What should be obvious is that no trader will turn away an opportunity to make a sale, even if the buyer is a government. In some cases, companies are partly owned by the government and they trade with both public and private companies. So, distinguishing trade as mercantilist and liberalist is not as cut and dried as the theories would lead one to believe. For many countries, particularly developing countries, trade is a matter of survival. Without trade, Guyana could not produce many of the products that come from its production structure. The importance of international trade could be evaluated from several perspectives.
Proponents of the value of trade would argue that factor deficiencies drive countries to trade and the experience of Guyana bears that argument out. Many of the goods produced in Guyana depend on inputs that are not produced in Guyana. Building construction serves as a good example. Building construction needs things like cranes, pile-drivers, nails, screws, hammers, saws and sandpaper which are not produced in Guyana. The inputs must be imported if no one is willing to dedicate the time and energy to undertaking research to find useful alternatives to the various inputs. The practical value of trade is also seen in the issue of employment. Without domestic production, it is difficult to create jobs. Domestic production relies on the combination of domestic products and foreign products. Again, building construction offers a good example. Without imports of heavy machinery and other resources, building construction could not take place at the rate that it has and make jobs available to Guyanese and other workers.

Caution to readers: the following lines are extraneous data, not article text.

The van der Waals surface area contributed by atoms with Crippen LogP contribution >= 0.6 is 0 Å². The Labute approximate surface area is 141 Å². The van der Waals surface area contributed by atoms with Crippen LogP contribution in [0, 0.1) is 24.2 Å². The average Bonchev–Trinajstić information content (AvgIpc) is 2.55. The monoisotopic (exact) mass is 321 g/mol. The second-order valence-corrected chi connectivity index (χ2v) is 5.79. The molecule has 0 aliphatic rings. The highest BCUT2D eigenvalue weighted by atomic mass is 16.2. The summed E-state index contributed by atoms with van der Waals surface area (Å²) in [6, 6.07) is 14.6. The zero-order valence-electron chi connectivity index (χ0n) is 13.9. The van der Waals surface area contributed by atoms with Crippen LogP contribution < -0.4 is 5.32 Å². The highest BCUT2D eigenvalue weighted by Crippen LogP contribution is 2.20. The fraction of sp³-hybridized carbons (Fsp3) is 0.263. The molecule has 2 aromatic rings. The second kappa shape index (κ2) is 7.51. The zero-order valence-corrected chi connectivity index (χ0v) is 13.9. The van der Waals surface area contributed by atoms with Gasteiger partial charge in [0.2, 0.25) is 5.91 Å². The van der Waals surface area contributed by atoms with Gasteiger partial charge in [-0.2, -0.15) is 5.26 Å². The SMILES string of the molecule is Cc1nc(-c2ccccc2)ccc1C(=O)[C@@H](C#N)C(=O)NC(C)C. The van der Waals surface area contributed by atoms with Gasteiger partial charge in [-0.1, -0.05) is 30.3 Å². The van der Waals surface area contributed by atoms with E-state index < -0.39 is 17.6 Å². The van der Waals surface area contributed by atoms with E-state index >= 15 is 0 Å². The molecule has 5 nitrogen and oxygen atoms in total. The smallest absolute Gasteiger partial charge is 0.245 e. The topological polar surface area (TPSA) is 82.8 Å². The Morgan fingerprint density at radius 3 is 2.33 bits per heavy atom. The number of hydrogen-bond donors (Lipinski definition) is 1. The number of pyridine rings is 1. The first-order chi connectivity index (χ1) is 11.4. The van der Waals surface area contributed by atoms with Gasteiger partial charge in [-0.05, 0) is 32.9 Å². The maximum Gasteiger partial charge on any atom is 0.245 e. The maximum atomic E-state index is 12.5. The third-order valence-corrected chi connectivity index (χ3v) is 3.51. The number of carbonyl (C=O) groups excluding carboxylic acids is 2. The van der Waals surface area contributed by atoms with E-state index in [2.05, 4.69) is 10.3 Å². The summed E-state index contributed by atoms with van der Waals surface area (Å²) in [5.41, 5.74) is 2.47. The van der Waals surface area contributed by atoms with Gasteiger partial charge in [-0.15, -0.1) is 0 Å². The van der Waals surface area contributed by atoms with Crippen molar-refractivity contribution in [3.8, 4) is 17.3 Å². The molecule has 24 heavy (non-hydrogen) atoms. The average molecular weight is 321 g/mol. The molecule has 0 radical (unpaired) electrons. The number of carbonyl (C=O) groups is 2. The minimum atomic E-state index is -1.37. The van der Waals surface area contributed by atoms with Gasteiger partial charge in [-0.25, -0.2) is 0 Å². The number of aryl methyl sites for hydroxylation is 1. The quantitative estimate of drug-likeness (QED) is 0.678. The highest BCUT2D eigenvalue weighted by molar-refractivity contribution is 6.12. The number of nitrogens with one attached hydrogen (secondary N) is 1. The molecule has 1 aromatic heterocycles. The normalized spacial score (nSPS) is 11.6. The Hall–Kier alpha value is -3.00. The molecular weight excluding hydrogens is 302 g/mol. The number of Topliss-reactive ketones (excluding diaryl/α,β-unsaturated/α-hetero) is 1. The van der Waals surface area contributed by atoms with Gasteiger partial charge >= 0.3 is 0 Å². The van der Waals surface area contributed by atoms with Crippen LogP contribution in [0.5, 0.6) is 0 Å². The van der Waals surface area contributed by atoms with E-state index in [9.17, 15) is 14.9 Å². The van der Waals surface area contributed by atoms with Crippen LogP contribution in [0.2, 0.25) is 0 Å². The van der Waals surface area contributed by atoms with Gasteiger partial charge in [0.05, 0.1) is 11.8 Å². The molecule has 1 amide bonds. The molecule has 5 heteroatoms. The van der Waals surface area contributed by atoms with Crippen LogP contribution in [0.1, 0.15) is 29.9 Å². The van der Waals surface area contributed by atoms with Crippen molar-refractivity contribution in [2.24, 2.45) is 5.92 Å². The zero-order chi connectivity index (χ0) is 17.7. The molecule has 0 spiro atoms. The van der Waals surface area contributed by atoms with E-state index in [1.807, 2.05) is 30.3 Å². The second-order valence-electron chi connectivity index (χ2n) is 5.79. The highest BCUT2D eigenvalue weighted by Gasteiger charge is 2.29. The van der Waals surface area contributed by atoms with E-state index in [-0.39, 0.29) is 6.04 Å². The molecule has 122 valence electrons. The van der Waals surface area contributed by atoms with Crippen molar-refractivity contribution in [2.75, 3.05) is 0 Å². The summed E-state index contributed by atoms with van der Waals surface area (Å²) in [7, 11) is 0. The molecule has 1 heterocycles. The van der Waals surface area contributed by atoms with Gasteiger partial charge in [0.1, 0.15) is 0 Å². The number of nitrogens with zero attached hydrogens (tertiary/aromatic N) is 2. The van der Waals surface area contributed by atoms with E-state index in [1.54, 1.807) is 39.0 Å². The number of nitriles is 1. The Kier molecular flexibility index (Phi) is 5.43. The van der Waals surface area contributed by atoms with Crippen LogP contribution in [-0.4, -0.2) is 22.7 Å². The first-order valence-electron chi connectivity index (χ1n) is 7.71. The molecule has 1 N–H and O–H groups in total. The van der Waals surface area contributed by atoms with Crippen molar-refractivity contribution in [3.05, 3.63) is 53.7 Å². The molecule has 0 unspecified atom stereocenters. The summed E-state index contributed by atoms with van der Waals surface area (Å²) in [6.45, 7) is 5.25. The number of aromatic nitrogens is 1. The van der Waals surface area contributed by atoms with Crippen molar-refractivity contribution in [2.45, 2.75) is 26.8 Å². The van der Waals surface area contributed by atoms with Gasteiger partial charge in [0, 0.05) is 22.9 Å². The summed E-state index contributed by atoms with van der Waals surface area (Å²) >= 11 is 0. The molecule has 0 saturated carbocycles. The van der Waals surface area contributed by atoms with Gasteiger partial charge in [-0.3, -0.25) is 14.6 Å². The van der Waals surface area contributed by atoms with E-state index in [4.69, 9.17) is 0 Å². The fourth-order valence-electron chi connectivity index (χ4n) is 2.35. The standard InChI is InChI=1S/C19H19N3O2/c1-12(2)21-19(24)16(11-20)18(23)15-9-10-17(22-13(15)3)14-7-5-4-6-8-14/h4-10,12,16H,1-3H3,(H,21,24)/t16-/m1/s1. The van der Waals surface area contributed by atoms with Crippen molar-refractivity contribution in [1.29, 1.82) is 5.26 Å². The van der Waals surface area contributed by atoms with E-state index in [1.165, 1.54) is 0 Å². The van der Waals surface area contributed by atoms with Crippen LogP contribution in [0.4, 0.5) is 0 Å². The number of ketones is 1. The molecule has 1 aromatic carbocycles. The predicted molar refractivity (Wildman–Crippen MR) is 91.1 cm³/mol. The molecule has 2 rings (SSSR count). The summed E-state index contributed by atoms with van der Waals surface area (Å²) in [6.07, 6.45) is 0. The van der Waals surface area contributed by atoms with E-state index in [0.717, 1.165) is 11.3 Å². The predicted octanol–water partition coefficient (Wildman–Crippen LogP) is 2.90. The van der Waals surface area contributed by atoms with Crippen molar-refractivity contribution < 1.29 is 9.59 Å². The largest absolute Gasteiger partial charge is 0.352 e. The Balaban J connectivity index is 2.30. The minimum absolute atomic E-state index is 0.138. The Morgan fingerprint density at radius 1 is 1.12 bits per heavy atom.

The examples above identify merchandise or goods as part of the foreign trade. Merchandise trade makes up 80 per cent of global trade while services account for 20 per cent. Within the merchandise trade, manufactured goods lead the way, followed by mining products and fuels, with agriculture bringing up the rear. When one looks at the breakdown of the trade, it is hard not to see and share some of the mercantilist viewpoints about trade. One must be reminded that mercantilists believe that it is better to trade in manufactured goods than in agricultural goods. The data provided by the World Trade Organization (WTO) seems to support that view. Manufactures make up two-thirds of the merchandise trade and more than 50 per cent of trade in goods and services. In addition, manufactured products contain far more value-added components and bring greater amounts of revenue to exporting countries. This point is emphasized when the value of semi-manufactured items are compared to the value of fully manufactured items. Semi-manufactures consisted of US$1.2 trillion in value in 2014 while fully manufactured goods consisted of US$1.5 to US$6 trillion in value.
The most valuable manufactured products are machinery and transport equipment. They account for more than half of the goods exported. The next valuable set of goods is chemicals which account for 17 per cent of the manufactured goods traded. The manufactured goods with the lowest value is clothing. It contributes less than half of a trillion dollars to world exports. The trade in clothing vis-à-vis other manufactures highlights another very important factor in the debate about mercantilism and liberalism. Goods which are produced with low technology do not bring as much revenue as manufactured items with a high content of high or sophisticated technology.
Pattern of trade